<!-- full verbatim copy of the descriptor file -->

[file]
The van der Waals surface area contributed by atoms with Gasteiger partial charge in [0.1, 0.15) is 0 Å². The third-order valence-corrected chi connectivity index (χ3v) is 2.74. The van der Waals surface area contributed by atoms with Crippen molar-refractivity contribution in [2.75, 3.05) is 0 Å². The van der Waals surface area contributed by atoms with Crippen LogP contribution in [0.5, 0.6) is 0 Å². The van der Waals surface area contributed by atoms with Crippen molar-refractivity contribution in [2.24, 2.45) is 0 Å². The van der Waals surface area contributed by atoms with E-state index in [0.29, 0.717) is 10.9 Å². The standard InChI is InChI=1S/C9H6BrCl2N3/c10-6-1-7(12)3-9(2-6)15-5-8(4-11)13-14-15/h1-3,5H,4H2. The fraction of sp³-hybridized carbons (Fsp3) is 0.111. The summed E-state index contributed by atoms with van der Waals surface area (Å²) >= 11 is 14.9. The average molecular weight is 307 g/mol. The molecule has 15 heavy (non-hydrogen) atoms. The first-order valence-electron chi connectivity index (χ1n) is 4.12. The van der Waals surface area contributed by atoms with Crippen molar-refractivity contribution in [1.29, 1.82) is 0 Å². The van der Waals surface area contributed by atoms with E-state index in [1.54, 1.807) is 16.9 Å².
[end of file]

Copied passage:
The van der Waals surface area contributed by atoms with Gasteiger partial charge in [0.1, 0.15) is 0 Å². The third-order valence-corrected chi connectivity index (χ3v) is 2.74. The van der Waals surface area contributed by atoms with Crippen molar-refractivity contribution in [2.75, 3.05) is 0 Å². The van der Waals surface area contributed by atoms with Crippen LogP contribution in [0.5, 0.6) is 0 Å². The van der Waals surface area contributed by atoms with Crippen molar-refractivity contribution in [2.24, 2.45) is 0 Å². The van der Waals surface area contributed by atoms with E-state index in [0.29, 0.717) is 10.9 Å². The standard InChI is InChI=1S/C9H6BrCl2N3/c10-6-1-7(12)3-9(2-6)15-5-8(4-11)13-14-15/h1-3,5H,4H2. The fraction of sp³-hybridized carbons (Fsp3) is 0.111. The summed E-state index contributed by atoms with van der Waals surface area (Å²) >= 11 is 14.9. The average molecular weight is 307 g/mol. The molecule has 15 heavy (non-hydrogen) atoms. The first-order valence-electron chi connectivity index (χ1n) is 4.12. The van der Waals surface area contributed by atoms with Crippen molar-refractivity contribution in [1.29, 1.82) is 0 Å². The van der Waals surface area contributed by atoms with E-state index in [1.54, 1.807) is 16.9 Å².